Many paddlecraft fishermen use artificial bait (which can be used over and over), but live bait can be used with an aerated bucket or, if you have one of the fancy rigs, a live well in the hull of your kayak. Yes, I am a fisherman, but sometimes I launch my kayak just for the exercise or to see the natural beauty of the marshes. Paddlecraft open up a whole new world on the water. You can hear things that you can never hear running a powerboat. Sailors will attest to that.

Kayaks: The Draw
Kayaking is not just a cheap method of getting on the water, although you can purchase an entry level kayak for just a couple of hundred dollars. Specialized kayaks can cost thousands of dollars, though, and there has been an increase in high end fishing and whitewater kayaking models that can cost as much as a powerboat. So, it’s not just about the cost. It is more about the experience than anything else.

Why We Have a Paddle Craft Vessel Safety Check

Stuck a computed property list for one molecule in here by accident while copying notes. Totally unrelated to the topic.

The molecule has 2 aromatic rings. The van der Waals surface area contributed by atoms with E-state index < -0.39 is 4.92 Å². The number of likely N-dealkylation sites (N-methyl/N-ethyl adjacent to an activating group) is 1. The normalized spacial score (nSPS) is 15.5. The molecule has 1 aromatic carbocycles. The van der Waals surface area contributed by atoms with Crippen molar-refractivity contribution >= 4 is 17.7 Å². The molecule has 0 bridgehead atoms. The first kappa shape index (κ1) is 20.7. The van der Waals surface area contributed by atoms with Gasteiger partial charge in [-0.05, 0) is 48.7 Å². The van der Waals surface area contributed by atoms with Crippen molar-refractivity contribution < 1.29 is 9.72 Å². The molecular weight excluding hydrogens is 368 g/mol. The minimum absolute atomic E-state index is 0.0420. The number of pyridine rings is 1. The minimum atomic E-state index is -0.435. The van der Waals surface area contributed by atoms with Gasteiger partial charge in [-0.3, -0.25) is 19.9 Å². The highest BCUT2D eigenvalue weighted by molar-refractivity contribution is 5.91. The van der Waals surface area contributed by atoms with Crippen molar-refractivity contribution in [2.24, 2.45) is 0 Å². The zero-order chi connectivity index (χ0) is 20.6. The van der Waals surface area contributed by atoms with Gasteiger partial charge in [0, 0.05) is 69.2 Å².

The U.S. Coast Guard Paddle Craft Vessel Safety Check (VSC) covers a wide variety of recreational boats that include kayaks, canoes, row boars, paddleboards, and sculls. All safety equipment that is recommended is essential, since paddle craft can swamp or capsize easily and boaters can be injured or drown. Especially important is that paddle craft boaters acquire the knowledge and skills to operate their vessels safely and to use good judgment in deciding whether they can handle the weather and sea conditions that are likely to occur on each trip. As a result, the boater education aspect of the Vessel Safety Check becomes even more important. Below are the VSC requirements.

Sound Signal